Notice how his teammate matam (the first guy) has very different technique

  3. #53
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    Quote Originally Posted by Steve in ATL View Post

    This argument ("Produce an Athlete!" - which I think BJB82 is merely observing, not engaging in) is specious at best because it totally ignores the chances (vanishingly small) that you will have in your possession an athlete who is not only willing to train, and is dedicated, but is also genetically predisposed in the first place. This of course sets aside that your goal is to teach beginners to lift, not produce world-class athletes.
    Steve in ATL, We agree on all accounts. I do however engage in this stuff more than most I would guess. I'm in a unique position where I have taught SS for the last 2 years to well over 150 people. And the number of people I teach this stuff to has grown every year so far. I have just tapped in to an entire city of high school athletes so it will grow again this year. I surely will not teach this method to the next gold medalist but the more people I teach this to, the more people who will teach this to someone else and then we have progress.

    Thanks for the discussion and seeing where I was coming from.

  4. #54
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    Quote Originally Posted by Randle McMurphy View Post
    Vencelas Dabaya is pretty good lifter who has pretty tidy technique. It looks very pretty. I'm not as good as rip with the analysis, but he seems to adhere to the rules of correct pulling mechanics. Maybe Rip can critique.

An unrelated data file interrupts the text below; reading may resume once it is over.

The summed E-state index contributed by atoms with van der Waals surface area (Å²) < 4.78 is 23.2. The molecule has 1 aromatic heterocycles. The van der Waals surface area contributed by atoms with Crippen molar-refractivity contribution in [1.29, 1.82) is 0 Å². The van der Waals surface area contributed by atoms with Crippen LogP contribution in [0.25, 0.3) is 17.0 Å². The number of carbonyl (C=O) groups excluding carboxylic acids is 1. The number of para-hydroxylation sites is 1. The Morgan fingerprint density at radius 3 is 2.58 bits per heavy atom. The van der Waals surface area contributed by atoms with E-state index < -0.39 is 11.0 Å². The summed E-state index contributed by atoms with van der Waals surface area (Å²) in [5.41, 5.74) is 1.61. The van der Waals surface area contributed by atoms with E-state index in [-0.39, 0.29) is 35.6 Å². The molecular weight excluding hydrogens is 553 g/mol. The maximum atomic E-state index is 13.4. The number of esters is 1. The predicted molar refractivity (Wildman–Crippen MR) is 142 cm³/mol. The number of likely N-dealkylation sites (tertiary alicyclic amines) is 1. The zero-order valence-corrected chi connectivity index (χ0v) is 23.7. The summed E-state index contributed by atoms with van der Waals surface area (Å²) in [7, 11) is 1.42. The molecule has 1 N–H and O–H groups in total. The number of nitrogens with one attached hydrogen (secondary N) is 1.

Also, pay attension to his jerk grip adjustment. I have no idea how he does this. Maybe Rip can tell us. But the bar seems to be somehow locked onto his shoulders, to the point where the elbows, don't need to be high, infact often they are directly under or even behind the bar. Seems very a useful trick.

    Notice how his teammate matam (the first guy) has very different technique
    These are warmup weights for both of these guys. At 80%, much inefficiency is tolerable. Note that Debaya power cleans all these. Download it in MP4 and watch them frame by frame if you're really curious about what's happening during the pull.

    And what is it you don't understand about his jerk reset? He lowers the elbows with the light bar resting on his sternum to get a better elbow drive position for the jerk.

  5. #55
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    Quote Originally Posted by Mark Rippetoe View Post
    These are warmup weights for both of these guys. At 80%, much inefficiency is tolerable. Note that Debaya power cleans all these. Download it in MP4 and watch them frame by frame if you're really curious about what's happening during the pull.

    And what is it you don't understand about his jerk reset? He lowers the elbows with the light bar resting on his sternum to get a better elbow drive position for the jerk.
    I was saying that dabaya has good technique, like dimas, because he sticks to the correct pulling mechanics that you illustrate in SS. Maybe that bar is a little forward of his mid-foot. i don't know. But his shoulders are over the bar, and the bar path seems pretty straight.

    What don't get about the jerk is where has he got the bar latched? It seems to be hooked behind his collar bones, rather than his front delts. But his collar bones don't seem to stick out in any special way, and holding the bar on the collar bones is pretty painful. He does this on all his jerks.

  6. #56
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    Feel the area behind your collar bones. Do really think you could put a bar there and not have it choke you off? It's just sitting in front of the collarbones on the sternum.